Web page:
Palestinian security prisoners held in jails throughout Israel have over the past two days joined a hunger strike in solidarity with fellow prisoner Mohammad Allan.
At the Nafha Prison in Mitzpe Ramon on Sunday, 107 terrorist prisoners joined the strike launched by the Palestinian Prisoners Society on Saturday.
While the Israeli Prison Service (IPS) has started disciplinary hearings against the strikers, there is concern more prisoners will join.
The mass hunger strike follows the International Committee of the Red Cross's warning on Friday that Allan, 31, is "at immediate risk" of death after some 50 days without food.
The IPS and officials at the Soroka Medical Center in Beersheva, where Allan is being hospitalized in the intensive care unit, are considering the possibility of force-feeding.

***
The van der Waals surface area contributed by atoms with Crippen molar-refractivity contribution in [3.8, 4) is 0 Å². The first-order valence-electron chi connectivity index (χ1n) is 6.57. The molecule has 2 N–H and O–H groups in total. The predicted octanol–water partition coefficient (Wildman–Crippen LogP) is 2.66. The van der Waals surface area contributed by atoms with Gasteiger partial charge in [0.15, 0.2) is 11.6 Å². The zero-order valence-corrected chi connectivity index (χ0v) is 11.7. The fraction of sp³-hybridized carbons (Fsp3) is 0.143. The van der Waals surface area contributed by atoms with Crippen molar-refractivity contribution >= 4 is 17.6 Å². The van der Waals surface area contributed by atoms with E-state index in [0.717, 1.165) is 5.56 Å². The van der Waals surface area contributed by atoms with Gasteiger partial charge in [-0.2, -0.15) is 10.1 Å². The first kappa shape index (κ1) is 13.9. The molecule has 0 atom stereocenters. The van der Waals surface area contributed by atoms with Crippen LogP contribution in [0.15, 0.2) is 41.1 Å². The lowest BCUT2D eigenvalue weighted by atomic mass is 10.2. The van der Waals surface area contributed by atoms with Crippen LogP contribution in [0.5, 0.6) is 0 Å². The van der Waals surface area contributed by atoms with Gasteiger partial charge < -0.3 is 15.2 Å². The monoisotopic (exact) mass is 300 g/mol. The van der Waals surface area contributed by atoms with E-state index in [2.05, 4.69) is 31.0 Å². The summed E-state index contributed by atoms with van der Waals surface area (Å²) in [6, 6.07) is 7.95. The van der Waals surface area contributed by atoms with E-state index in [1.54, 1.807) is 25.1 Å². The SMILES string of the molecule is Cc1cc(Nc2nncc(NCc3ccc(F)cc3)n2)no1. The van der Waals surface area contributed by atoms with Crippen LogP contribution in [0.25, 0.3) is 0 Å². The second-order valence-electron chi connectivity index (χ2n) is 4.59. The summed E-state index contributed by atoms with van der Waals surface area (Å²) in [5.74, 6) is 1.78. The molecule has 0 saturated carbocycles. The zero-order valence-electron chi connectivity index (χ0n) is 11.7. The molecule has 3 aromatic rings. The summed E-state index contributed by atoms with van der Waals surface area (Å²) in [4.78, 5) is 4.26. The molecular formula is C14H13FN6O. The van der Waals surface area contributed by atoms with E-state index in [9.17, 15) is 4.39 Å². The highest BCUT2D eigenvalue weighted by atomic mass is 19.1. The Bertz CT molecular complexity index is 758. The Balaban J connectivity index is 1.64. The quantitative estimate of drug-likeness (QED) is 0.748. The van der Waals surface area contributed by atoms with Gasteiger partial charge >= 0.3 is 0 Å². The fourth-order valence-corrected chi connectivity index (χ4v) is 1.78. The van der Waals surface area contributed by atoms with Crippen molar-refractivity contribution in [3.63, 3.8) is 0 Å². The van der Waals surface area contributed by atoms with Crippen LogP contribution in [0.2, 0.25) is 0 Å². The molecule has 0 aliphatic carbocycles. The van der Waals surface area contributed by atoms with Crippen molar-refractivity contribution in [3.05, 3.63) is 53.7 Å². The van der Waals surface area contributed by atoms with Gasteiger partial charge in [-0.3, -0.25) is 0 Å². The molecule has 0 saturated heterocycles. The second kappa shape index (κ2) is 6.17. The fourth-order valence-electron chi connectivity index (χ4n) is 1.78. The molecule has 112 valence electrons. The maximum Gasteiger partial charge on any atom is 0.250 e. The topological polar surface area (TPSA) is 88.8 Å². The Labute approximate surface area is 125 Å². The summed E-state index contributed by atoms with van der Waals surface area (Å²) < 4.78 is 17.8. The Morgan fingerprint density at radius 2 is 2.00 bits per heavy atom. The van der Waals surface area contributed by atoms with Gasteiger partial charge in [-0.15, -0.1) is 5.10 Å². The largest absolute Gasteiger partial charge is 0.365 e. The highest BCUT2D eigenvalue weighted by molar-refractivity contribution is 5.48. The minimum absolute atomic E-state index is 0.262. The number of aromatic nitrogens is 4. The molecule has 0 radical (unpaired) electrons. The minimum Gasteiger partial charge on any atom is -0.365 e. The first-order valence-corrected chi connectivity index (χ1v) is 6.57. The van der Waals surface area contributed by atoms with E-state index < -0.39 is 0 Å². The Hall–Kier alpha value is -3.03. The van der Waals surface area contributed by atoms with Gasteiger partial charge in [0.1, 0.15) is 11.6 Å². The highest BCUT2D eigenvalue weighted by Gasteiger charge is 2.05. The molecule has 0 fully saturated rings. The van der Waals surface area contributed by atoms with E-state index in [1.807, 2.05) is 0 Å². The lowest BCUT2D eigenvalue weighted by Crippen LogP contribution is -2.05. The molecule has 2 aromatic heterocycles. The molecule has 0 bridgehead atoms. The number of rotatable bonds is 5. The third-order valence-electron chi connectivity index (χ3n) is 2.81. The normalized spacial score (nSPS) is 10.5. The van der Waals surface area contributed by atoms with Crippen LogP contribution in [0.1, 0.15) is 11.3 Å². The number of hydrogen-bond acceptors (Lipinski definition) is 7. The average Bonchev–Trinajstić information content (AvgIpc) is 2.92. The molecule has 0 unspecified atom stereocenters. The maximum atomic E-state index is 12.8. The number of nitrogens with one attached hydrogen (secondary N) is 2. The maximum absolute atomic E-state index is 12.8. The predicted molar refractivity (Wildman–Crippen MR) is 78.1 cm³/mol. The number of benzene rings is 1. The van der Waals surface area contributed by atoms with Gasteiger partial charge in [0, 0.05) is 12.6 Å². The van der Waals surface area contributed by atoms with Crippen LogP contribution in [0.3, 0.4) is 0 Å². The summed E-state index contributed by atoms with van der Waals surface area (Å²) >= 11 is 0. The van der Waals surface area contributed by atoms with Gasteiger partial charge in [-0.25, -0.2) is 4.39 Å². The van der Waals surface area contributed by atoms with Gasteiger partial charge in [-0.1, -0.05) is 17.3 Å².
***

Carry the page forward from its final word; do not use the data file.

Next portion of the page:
On July 30, the Knesset approved a law allowing prisoners on hunger strikes facing death to be force fed, sparking criticism from left-wing NGOs and doctors.
Hospital officials have asserted that if Allan's condition becomes life-threatening he will be forcibly fed, but that, as of now, there is no danger posed to his life.
United Nations officials stressed Saturday their opposition to prisoners being fed against their will, arguing that hunger striking is a type of "non-violent protest" and a "basic human right."
The UN officials specifically noted an Israel Medical Association claim, equating force-feeding with torture.